Andrew Hamm: the Bipolar Express

Ruminations on theatre, music, and just about anything else that crosses my bipolar brain.

Monday, January 22, 2007

Review: The Who - "Endless Wire"

I've got to get some back-burner stuff out of the way before my thoughts become completely irrelevant. Here's a bone for readers who are sick of all the NFL stuff.

The Who: Endless Wire.

First of all, this is not, as has been commonly reported by music journalists who really should know better, the first new recording by the Who since 1982. They recorded two songs for a compilation a few years ago, they recorded "Saturday Night's All Right For Fighting" for Two Rooms, and they recorded two songs for Townshend's rock opera The Iron Man.

The obvious joke here, with the recent passing of bassist John Entwistle, is to refer to this Townshend-Daltrey collaboration as The Two, and there's some truth in that. Townshend, in particular, plays an awful lot of instruments on this album, including more than a few drums, and Daltrey has been very open about his desire to sing anything Townshend-penned. But in the final analysis, this is a much more fitting "last" Who album than 1982's It's Hard.

The songs range from the sublime ("In the Ether") to the disposable ("Black Widow's Eyes") on an album that unfortunately opens with a completely forgettable track, "Fragments," which itself opens with a weak-sounding reprise of the "Baba O'Riley" opening. But this is overall not only a very good album, it's an above-average Who album, which is high praise indeed. Its introspective moments are reminiscent of the best of the underrated The Who by Numbers, and the mini-opera "Wire & Glass" which concludes the disc have moments that recall the energy and innovation of Quadrophenia.

As with the last two decades of Townshend's songwriting, even the hard rockers are intimate and confessional in nature. Most interesting is Townshend's fixation on issues of faith and religion. "Two Thousand Years" and "God Speaks of Marty Robbins" are gorgeous acoustic questions, but the album's real gem is "A Man in a Purple Dress," which castigates high-church religion with derision and affection. And the tiny little "You Stand By Me" reads as a love letter from Townshend to Daltrey, who supported him through recent allegations of child pornography (for which Townshend was eventually cleared).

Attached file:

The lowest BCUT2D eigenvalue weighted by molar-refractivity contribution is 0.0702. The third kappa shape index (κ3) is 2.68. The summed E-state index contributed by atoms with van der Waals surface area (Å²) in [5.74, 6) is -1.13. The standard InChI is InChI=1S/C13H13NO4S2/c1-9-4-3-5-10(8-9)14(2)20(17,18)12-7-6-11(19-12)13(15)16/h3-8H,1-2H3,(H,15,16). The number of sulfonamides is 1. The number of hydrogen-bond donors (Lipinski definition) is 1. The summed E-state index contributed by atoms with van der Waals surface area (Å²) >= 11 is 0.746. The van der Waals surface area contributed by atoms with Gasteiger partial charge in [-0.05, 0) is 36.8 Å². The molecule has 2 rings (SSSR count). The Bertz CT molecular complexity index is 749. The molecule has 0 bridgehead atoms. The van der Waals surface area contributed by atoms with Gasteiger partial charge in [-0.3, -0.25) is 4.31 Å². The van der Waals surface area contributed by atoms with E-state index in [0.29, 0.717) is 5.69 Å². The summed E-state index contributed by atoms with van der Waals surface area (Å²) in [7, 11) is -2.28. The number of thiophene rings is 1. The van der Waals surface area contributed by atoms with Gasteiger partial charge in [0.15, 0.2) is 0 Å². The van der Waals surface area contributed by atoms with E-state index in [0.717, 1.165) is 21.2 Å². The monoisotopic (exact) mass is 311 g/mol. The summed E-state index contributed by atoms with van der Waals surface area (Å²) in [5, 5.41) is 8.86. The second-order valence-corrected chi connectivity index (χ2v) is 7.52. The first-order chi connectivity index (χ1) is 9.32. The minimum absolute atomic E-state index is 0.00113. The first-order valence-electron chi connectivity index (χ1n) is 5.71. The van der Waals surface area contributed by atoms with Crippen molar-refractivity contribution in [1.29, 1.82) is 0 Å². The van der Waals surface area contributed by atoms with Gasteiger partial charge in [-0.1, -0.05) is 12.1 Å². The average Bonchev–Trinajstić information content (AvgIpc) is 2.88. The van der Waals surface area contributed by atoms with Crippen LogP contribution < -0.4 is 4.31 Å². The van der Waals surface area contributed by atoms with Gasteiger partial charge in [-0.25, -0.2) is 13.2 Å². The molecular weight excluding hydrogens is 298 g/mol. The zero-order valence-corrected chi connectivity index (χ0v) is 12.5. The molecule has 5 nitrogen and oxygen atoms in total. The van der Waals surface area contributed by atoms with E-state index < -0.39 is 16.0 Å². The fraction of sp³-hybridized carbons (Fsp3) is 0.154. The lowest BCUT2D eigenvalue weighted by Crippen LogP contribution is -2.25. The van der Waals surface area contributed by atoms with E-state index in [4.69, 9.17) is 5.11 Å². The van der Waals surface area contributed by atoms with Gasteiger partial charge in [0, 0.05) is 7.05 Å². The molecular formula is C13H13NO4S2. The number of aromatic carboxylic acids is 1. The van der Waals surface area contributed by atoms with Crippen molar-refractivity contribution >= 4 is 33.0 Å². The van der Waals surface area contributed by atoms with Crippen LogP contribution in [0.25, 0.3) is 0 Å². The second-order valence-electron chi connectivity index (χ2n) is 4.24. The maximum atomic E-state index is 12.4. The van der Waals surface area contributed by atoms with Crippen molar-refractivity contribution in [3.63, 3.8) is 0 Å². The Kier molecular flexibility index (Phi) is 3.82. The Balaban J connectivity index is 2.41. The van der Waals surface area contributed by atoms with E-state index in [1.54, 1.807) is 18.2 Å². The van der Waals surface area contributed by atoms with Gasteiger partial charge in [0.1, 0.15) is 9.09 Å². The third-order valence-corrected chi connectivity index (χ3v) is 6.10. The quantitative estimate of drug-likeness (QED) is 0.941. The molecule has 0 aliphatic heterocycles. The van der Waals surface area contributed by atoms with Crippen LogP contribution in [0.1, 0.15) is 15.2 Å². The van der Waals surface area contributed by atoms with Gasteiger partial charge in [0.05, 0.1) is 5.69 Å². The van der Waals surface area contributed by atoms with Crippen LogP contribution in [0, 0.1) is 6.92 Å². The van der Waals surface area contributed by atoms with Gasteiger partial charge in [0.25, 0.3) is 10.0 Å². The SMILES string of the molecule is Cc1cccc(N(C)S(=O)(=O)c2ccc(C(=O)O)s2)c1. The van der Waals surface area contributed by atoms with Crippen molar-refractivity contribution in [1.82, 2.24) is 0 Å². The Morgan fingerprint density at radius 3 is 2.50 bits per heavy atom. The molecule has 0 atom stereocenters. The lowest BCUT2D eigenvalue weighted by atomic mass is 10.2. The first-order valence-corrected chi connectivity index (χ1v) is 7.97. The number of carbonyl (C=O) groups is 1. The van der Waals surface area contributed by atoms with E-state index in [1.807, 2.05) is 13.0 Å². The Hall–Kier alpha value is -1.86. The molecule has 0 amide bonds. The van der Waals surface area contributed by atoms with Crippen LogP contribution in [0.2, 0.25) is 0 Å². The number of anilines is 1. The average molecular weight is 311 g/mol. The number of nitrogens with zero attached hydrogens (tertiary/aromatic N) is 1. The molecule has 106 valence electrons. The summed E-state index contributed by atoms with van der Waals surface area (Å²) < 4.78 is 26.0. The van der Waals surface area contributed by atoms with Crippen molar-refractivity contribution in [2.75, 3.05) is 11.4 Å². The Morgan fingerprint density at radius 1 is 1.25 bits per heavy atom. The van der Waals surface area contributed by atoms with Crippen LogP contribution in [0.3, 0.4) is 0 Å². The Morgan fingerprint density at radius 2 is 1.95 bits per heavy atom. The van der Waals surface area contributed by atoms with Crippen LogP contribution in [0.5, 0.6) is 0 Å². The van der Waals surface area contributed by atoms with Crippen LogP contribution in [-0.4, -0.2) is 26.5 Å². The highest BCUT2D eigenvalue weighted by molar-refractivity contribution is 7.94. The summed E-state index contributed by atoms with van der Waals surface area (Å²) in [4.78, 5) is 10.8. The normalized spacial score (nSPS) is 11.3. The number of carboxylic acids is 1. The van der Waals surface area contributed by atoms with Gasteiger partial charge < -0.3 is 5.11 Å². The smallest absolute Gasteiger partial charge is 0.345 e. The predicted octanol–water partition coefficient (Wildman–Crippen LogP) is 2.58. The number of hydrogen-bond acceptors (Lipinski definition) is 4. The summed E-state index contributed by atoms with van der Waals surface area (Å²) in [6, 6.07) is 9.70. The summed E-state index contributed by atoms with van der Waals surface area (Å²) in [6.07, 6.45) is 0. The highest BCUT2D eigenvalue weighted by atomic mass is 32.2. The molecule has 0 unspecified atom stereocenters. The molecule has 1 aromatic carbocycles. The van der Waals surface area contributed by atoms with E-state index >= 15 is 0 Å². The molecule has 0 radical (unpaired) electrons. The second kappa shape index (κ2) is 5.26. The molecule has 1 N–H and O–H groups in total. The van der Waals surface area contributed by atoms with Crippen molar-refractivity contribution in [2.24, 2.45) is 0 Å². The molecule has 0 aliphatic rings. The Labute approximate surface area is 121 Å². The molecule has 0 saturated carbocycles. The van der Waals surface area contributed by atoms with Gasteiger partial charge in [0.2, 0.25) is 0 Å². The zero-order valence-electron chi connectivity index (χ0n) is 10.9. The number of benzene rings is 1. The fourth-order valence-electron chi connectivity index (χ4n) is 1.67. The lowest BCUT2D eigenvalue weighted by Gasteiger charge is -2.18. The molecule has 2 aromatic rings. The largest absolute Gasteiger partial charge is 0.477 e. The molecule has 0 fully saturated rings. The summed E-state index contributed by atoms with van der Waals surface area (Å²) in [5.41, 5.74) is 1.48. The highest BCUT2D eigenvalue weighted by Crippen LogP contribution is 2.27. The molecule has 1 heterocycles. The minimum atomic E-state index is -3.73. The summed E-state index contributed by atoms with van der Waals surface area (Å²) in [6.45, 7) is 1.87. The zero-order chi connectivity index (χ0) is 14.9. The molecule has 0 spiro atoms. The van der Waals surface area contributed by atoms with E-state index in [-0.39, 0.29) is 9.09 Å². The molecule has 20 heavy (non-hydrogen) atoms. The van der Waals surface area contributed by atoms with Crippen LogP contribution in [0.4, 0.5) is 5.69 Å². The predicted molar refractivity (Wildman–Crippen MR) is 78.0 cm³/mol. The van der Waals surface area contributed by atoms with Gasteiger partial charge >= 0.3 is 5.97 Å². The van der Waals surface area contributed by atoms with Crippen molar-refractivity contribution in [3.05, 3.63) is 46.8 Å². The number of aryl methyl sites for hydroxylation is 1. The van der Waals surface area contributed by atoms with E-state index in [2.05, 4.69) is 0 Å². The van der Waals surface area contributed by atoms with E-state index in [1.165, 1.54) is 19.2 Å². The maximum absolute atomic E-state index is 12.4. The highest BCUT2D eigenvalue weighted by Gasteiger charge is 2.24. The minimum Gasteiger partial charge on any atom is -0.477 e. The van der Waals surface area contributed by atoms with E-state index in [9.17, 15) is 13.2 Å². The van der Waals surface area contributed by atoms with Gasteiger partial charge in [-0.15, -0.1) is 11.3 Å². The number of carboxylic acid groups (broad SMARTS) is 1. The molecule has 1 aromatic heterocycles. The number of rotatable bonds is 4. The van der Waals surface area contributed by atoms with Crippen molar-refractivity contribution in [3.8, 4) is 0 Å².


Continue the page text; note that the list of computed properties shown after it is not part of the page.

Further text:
Townshend's acoustic guitar playing is the best it's ever been, and he spices it up with touches of mandolin here and there. Daltrey sounds old in places, but still has that growl, and I'm pretty sure he could kick my ass all over the place. The production qualities are something of a disappointment; there's more hiss and noise on this CD than on the album I just recorded in my spare bedroom. But it all combines to reveal Townshend as a flawed, broken man, vulnerable and divided by ego and self-loathing, surety and doubt. This is what all of the best Who albums do. In all, Who fans should not be disappointed--at least once they get past that weak first track.

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  • At 1/22/2007 7:02 PM , Blogger Joey Fanelli said...

    Didn't they have a few farewell concerts back in the day?

  • At 1/22/2007 8:34 PM , Blogger Frank Creasy said...

    They did indeed Joey. Then-girlfriend/now-wife Carol and I saw them in '97 at the Virginia Beach amptheatre(God! Ten years ALREADY?)

    Now, I've seen the Stones (twice). I saw McCartney during the "Wings Over America" tour (1975). I've seen Joe Cocker and Joe Jackson (yes Andrew, it was absolutely sublime). But the Who, doing Quadrophenia as a piece of avante-garde multi-media theatre concert, might possibly have surpassed them all. Right from the start, as the band hit the stage full ablaze with "The Real Me", you KNEW you were in for a very, very special experience. Daltrey and Townshend? Incredible! But for my money, the late Entwistle was the best bassist in the business. And on drums...none other than Ringo's boy, Zak Starkey.

    I could go on. But why? You had to be there. God, am I glad I was.


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